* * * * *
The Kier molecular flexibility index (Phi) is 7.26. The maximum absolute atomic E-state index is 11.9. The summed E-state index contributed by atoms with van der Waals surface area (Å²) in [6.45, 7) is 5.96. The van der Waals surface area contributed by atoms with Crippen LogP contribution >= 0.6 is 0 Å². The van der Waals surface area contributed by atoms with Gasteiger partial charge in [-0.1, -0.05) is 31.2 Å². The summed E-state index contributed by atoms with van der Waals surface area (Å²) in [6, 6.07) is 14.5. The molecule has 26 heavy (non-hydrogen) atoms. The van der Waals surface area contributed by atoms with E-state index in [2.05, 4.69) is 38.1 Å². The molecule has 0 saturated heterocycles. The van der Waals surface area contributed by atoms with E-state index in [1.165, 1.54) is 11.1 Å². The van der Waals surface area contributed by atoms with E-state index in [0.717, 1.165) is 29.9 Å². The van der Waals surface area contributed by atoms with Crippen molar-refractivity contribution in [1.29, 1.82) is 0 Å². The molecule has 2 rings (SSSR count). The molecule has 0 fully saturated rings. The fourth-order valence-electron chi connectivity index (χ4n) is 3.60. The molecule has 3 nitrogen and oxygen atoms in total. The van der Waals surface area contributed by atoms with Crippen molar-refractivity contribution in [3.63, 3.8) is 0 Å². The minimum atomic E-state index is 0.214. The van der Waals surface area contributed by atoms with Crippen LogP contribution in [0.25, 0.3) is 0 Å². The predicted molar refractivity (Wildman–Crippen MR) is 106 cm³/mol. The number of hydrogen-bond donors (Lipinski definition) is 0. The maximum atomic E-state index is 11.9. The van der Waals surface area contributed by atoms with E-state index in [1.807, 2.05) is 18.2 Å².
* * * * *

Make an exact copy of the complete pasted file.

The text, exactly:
The Kier molecular flexibility index (Phi) is 7.26. The maximum absolute atomic E-state index is 11.9. The summed E-state index contributed by atoms with van der Waals surface area (Å²) in [6.45, 7) is 5.96. The van der Waals surface area contributed by atoms with Crippen LogP contribution >= 0.6 is 0 Å². The van der Waals surface area contributed by atoms with Gasteiger partial charge in [-0.1, -0.05) is 31.2 Å². The summed E-state index contributed by atoms with van der Waals surface area (Å²) in [6, 6.07) is 14.5. The molecule has 26 heavy (non-hydrogen) atoms. The van der Waals surface area contributed by atoms with E-state index in [2.05, 4.69) is 38.1 Å². The molecule has 0 saturated heterocycles. The van der Waals surface area contributed by atoms with E-state index in [1.165, 1.54) is 11.1 Å². The van der Waals surface area contributed by atoms with E-state index in [0.717, 1.165) is 29.9 Å². The van der Waals surface area contributed by atoms with Crippen molar-refractivity contribution in [1.29, 1.82) is 0 Å². The molecule has 2 rings (SSSR count). The molecule has 0 fully saturated rings. The fourth-order valence-electron chi connectivity index (χ4n) is 3.60. The molecule has 3 nitrogen and oxygen atoms in total. The van der Waals surface area contributed by atoms with Crippen molar-refractivity contribution in [3.63, 3.8) is 0 Å². The minimum atomic E-state index is 0.214. The van der Waals surface area contributed by atoms with Crippen LogP contribution in [0.25, 0.3) is 0 Å². The predicted molar refractivity (Wildman–Crippen MR) is 106 cm³/mol. The number of hydrogen-bond donors (Lipinski definition) is 0. The maximum atomic E-state index is 11.9. The van der Waals surface area contributed by atoms with E-state index in [1.807, 2.05) is 18.2 Å².